The impact on aviation safety will only worsen as the shutdown continues. The Savvy Stews and The Jet Set will be joining with the Association of Flight Attendants-CWA to support NATCA (National Air Traffic Controllers Association) to call for an end to the use of workers as pawns.
NATCA Rally to End the Government Shutdown
AFA will be speaking at this rally.
When: Thursday, January 10, 2019
Time: 1:00pm at rally site, or meet at the CWA building by 12:30 pm to transit as a group to the rally site.
Where: First Street NE & Constitution Ave NE
Senate East Front Plaza, Grassy Area #9
Wear: Flight Attendant uniform / AFA-CWA Red Shirt
“There is an impact on safety there. There absolutely is. And that will continue to grow and exacerbate.” @FlyingWithSara The Pres of the Association of Flight Attendants on the impact of the gov shutdown. pic.twitter.com/1GgdNDsIDK
— Kate Bolduan (@KateBolduan) January 9, 2019
Here is a statement from AFA:
January 8, 2019 – From Sara Nelson, president of the Association of Flight Attendants-CWA, representing 50,000 Flight Attendants at 20 airlines:
“The government shutdown must end. As it continues, over 11 million working people that count on a stable aviation system are put in jeopardy. We commend the patriotic frontline government workers, including air traffic control, transportation security officers, and air marshals who have come to work without any certainty of recovering lost wages or overtime for their service during the shutdown. As their paychecks stop this week, our safety and security as well as our economic stability comes into question. Federal safety, security and ATC workers worried about their families, their rent, and their ability to put food on the table will inevitably be distracted from the laser focus required on aviation safety and security. If the lack of a paycheck causes spiraling attrition with no ability to hire new workers, the entire system will begin to unravel.”
“This shutdown jeopardizes the jobs of our members, but even before that, it means that critical functions such as cybersecurity work and safety reporting systems are unfunded. Aviation takes a full team of people performing multiple functions of safety and security, and the shutdown unravels those protections. Aviation safety and security is non-negotiable. The reason for this shutdown is purported to be over national security, but the shutdown itself is jeopardizing aviation safety and security systems as well as the livelihood of the people who make our airlines fly. That is unacceptable and we will fight to put an end to it to protect our members and the traveling public.”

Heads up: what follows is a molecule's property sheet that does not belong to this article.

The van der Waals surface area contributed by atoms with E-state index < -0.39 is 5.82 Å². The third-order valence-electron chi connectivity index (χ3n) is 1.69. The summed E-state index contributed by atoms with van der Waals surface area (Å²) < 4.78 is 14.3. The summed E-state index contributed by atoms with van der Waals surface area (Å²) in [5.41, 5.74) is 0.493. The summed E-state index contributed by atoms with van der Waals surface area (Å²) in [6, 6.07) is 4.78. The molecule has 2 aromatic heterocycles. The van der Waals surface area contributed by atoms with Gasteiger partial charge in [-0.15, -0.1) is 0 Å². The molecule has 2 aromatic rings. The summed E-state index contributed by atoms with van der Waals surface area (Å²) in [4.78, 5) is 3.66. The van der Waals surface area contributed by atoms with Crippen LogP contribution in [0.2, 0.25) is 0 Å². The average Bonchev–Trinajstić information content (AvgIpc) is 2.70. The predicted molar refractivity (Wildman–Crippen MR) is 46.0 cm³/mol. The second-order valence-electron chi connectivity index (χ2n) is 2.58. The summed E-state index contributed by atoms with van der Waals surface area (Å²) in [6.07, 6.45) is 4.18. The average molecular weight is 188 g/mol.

Comments & Discussion
Air Wisconsin Flight Attendants Picket Airline For A Living Wage
Over 20 Air Wisconsin flight attendants picketed at the airport of Appleton, Wisconsin, which is home to the regional carrier that pays many of them as little as $15,000 a year and bases them in some of the most expensive areas of the country.
“To live in Washington DC on these wages is nearly impossible. People may say for me to get another job, but someone will still have to work for $15, 000 a year in Washington DC! What management is doing to hard working people is not right!” — Air Wisconsin flight attendant
“They are living in poverty wages,” said Toni Higgins, an Association of Flight Attendants-CWA International staff representative and former flight attendant to USA Today Network-Wisconsin
Ernie Lazernick, president of the Air Wisconsin unit of AFA-CWA to USA Today—
“A lot of them end up working extra jobs, so they’re working 2-3 jobs just to make ends meet and pay their health care bills and food and lodging and their rent,” she said. “They want to take good care of their passengers and when you’re stressed about not being able to pay your bills, it’s really hard on them.”
“The airline industry has been very profitable over the years, and it’s their time to increase (flight attendants’) wages to a living wage.”
Lazernick pointed out that although AirWis management has refused to raise the pay of flight attendants since 2007, they have been offered bonuses.
Ernie Lazernick, president of the Air Wisconsin unit of AFA-CWA, said flight attendants are guaranteed 70 hours a month with a starting pay of $17.51. The company has so far responded with an offer of a 1.8 percent raise, and a subsequent offer of 2 percent.
Comments & Discussion
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